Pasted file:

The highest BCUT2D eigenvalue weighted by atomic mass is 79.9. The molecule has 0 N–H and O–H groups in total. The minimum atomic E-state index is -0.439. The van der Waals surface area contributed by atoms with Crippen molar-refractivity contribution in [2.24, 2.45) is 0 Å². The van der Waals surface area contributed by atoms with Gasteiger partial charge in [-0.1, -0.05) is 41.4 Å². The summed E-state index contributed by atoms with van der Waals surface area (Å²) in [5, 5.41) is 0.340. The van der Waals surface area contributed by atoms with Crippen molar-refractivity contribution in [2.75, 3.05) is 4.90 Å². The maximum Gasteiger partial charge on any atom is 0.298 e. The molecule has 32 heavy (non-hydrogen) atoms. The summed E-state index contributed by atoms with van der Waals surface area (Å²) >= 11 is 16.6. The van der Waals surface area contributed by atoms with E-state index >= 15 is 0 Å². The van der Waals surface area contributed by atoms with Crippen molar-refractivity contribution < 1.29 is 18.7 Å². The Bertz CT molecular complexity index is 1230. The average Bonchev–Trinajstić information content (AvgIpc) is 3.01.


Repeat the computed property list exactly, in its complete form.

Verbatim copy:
The highest BCUT2D eigenvalue weighted by atomic mass is 79.9. The molecule has 0 N–H and O–H groups in total. The minimum atomic E-state index is -0.439. The van der Waals surface area contributed by atoms with Crippen molar-refractivity contribution in [2.24, 2.45) is 0 Å². The van der Waals surface area contributed by atoms with Gasteiger partial charge in [-0.1, -0.05) is 41.4 Å². The summed E-state index contributed by atoms with van der Waals surface area (Å²) in [5, 5.41) is 0.340. The van der Waals surface area contributed by atoms with Crippen molar-refractivity contribution in [2.75, 3.05) is 4.90 Å². The maximum Gasteiger partial charge on any atom is 0.298 e. The molecule has 32 heavy (non-hydrogen) atoms. The summed E-state index contributed by atoms with van der Waals surface area (Å²) >= 11 is 16.6. The van der Waals surface area contributed by atoms with E-state index >= 15 is 0 Å². The van der Waals surface area contributed by atoms with Crippen molar-refractivity contribution < 1.29 is 18.7 Å². The Bertz CT molecular complexity index is 1230. The average Bonchev–Trinajstić information content (AvgIpc) is 3.01.